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Sovrana Lettrice, LA
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Sovrana Lettrice, LA (original: 2007; edição: 2008)

MembrosResenhasPopularidadeAvaliação médiaMenções
5,1495421,540 (3.93)746
The Uncommon Reader is none other than Her Majesty the Queen who drifts accidentally into reading when her corgis stray into a mobile library parked at Buckingham Palace. She reads widely and intelligently. Her reading naturally changes her world view and her relationship with people.
Membro:ilariak
Título:Sovrana Lettrice, LA
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The Uncommon Reader de Alan Bennett (Author) (2007)

  1. 90
    84 Charing Cross Road de Helene Hanff (teelgee)
  2. 60
    Ex Libris: Confessions of a Common Reader de Anne Fadiman (fannyprice, _Zoe_)
  3. 52
    The Guernsey Literary and Potato Peel Pie Society de Mary Ann Shaffer (BookshelfMonstrosity)
    BookshelfMonstrosity: Going in to the bookmobile to apologize for the disturbance created by one of her corgis, Queen Elizabeth II feels it would only be polite to check out a book. When she returns it, she checks out another . . . and then another. One of her pages becomes her abettor in the matter of securing books and reading them. Thus begins an amusing but also thought-provoking saga of how reading can change a person's habits and even outlook.… (mais)
  4. 20
    Major Pettigrew's Last Stand de Helen Simonson (wisemetis)
  5. 20
    Letters to Alice on First Reading Jane Austen de Fay Weldon (smallbrownbushbird)
  6. 20
    The Curious Incident of the Dog in the Night-Time de Mark Haddon (raulvilar)
  7. 10
    Mrs. Queen Takes the Train de William Kuhn (chazzard)
  8. 10
    Talking Heads de Alan Bennett (akfarrar)
    akfarrar: Both these books explore the byways of characters whilst remaining unsentimental. They both expose weaknesses in modern British society if not in humanity. There is a wit in both and a degree of black humour.
  9. 00
    Soft in the Head de Marie-Sabine Roger (albavirtual)
  10. 00
    The Bookshop de Penelope Fitzgerald (suzanney)
  11. 00
    Mist de Miguel de Unamuno (albavirtual)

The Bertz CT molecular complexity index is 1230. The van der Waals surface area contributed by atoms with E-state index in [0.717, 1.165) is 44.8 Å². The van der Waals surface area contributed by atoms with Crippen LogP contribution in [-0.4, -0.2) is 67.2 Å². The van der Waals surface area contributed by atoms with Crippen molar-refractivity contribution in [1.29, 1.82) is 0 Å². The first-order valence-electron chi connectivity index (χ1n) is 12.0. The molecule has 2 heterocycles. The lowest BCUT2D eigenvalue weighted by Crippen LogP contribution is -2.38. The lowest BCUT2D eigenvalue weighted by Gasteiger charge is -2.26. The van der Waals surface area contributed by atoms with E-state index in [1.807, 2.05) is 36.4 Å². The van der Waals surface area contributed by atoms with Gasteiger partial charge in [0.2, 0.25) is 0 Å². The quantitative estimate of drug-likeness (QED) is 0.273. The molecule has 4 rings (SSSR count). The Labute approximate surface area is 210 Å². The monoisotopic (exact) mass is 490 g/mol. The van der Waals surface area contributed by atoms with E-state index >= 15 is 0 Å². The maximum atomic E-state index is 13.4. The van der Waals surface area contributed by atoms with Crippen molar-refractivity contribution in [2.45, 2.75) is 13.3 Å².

albavirtual: También sobre libros y lecturas, pero sobre todo sobre el juego de la creación literaria, y sobre como los personajes de una novela quieren influir sobre el creador de la misma ¡¡¡¡¡¡
  12. 00
    The Clothes They Stood Up In de Alan Bennett (jannis)
  13. 00
    The Last Reader de David Toscana (Cecilturtle)
  14. 01
    The Unlikely Pilgrimage Of Harold Fry de Rachel Joyce (BookshelfMonstrosity)
    BookshelfMonstrosity: Brimming with quirky Britishness, these novels take on the transformative powers of doing something different. While the more humorous, satirical Uncommon Reader imagines the Queen as an increasingly sophisticated reader, the more reflective Unlikely Pilgrimage is moving and poignant.… (mais)
  15. 03
    The Mysterious Flame of Queen Loana de Umberto Eco (Alixtii)
    Alixtii: Both books having writers getting meta about the nature of writing and reading as a protagonist goes through a process of reading very (and I mean very) many books. Both are written with wit and insight, although Eco's book is better.
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Mostrando 1-5 de 548 (seguinte | mostrar todas)
I thought this would be an entertaining light read when I picked it up at a library book sale. It was, and happily it was also a thoughtful look at how reading changes the reader. The Queen, out of curiosity, pops into a library van that had stopped in Windsor, and borrows a book. She discovers that reading for pleasure is quite different from reading for work, or reading the literature that she is expected to know.
I liked the fact that the Queen’s first guide to reading for pleasure chose books mainly because he thought the writer was gay. (Okay, I identify, as I expect does Alan Bennett.) As a starting point to a diversity of interesting writing, it works. And it’s entertaining to imagine how the elevated figures in the Queen’s circle of contacts might react to the thoughts and characters she finds in many books.
Reading, the Queen discovers, can create empathy by allowing you to identify with a range of different characters or at least to see into aspects of their lives that would otherwise be completely unknown. It also becomes unsatisfying and leads an empathetic reader to want to do something about what they see. Reading leads to writing and to action.
This is a nice fantasy, of course. Most people read for an escape from their reality. The ones who are drawn to empathy and action are the empathic and dynamic ones. Their own priorities are reflected in what they see when they read. I don’t know if the current resident of Windsor Castle has the empathy and dynamism that Bennett gives to his Queen, although she clearly has not taken the path that Bennett draws here. In spite of romanticising a feudal institution, though, I enjoyed reading this and imagining the power of literature as Bennett describes it. ( )
1 vote rab1953 | May 7, 2021 |
4.5 stars

A clever book with an amusing premise: while rounding up her hyperactive corgis, Queen Elizabeth II finds a mobile library parked on the grounds of the palace, making its weekly visit. Largely against her better judgment she borrows a book, and the plot spins off crazily from there. Becoming more and more engrossed in reading, her priorities begin to shift (less enthusiasm for her duties, less attention to her wardrobe), which those around fear are signs of senility.